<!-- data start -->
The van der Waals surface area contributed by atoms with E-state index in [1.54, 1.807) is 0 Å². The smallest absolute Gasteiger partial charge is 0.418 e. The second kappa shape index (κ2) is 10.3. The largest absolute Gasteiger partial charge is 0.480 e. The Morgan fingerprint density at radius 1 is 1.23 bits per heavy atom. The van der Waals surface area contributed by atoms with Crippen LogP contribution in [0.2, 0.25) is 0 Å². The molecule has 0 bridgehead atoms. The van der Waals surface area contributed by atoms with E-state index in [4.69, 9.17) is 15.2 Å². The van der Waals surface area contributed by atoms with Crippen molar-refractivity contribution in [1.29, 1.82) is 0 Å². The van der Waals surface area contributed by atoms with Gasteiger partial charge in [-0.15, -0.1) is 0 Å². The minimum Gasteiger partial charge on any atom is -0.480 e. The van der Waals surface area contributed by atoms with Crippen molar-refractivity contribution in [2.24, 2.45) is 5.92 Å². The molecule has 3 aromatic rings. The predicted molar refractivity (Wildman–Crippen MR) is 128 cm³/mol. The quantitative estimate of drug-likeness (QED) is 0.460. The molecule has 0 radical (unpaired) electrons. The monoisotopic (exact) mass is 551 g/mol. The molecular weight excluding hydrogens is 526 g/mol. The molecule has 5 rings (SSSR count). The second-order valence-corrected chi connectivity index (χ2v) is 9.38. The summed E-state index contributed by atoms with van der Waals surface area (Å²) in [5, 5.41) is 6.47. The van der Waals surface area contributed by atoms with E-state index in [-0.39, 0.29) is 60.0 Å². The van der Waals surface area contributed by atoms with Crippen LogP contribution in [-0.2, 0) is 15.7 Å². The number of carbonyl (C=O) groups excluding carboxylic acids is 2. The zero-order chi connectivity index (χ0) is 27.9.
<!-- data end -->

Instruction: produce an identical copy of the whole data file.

The van der Waals surface area contributed by atoms with E-state index in [1.54, 1.807) is 0 Å². The smallest absolute Gasteiger partial charge is 0.418 e. The second kappa shape index (κ2) is 10.3. The largest absolute Gasteiger partial charge is 0.480 e. The Morgan fingerprint density at radius 1 is 1.23 bits per heavy atom. The van der Waals surface area contributed by atoms with Crippen LogP contribution in [0.2, 0.25) is 0 Å². The molecule has 0 bridgehead atoms. The van der Waals surface area contributed by atoms with E-state index in [4.69, 9.17) is 15.2 Å². The van der Waals surface area contributed by atoms with Crippen molar-refractivity contribution in [1.29, 1.82) is 0 Å². The van der Waals surface area contributed by atoms with Gasteiger partial charge in [-0.15, -0.1) is 0 Å². The minimum Gasteiger partial charge on any atom is -0.480 e. The van der Waals surface area contributed by atoms with Crippen molar-refractivity contribution in [2.24, 2.45) is 5.92 Å². The molecule has 3 aromatic rings. The predicted molar refractivity (Wildman–Crippen MR) is 128 cm³/mol. The quantitative estimate of drug-likeness (QED) is 0.460. The molecule has 0 radical (unpaired) electrons. The monoisotopic (exact) mass is 551 g/mol. The molecular weight excluding hydrogens is 526 g/mol. The molecule has 5 rings (SSSR count). The second-order valence-corrected chi connectivity index (χ2v) is 9.38. The summed E-state index contributed by atoms with van der Waals surface area (Å²) in [5, 5.41) is 6.47. The van der Waals surface area contributed by atoms with E-state index in [-0.39, 0.29) is 60.0 Å². The van der Waals surface area contributed by atoms with Crippen LogP contribution in [-0.2, 0) is 15.7 Å². The number of carbonyl (C=O) groups excluding carboxylic acids is 2. The zero-order chi connectivity index (χ0) is 27.9.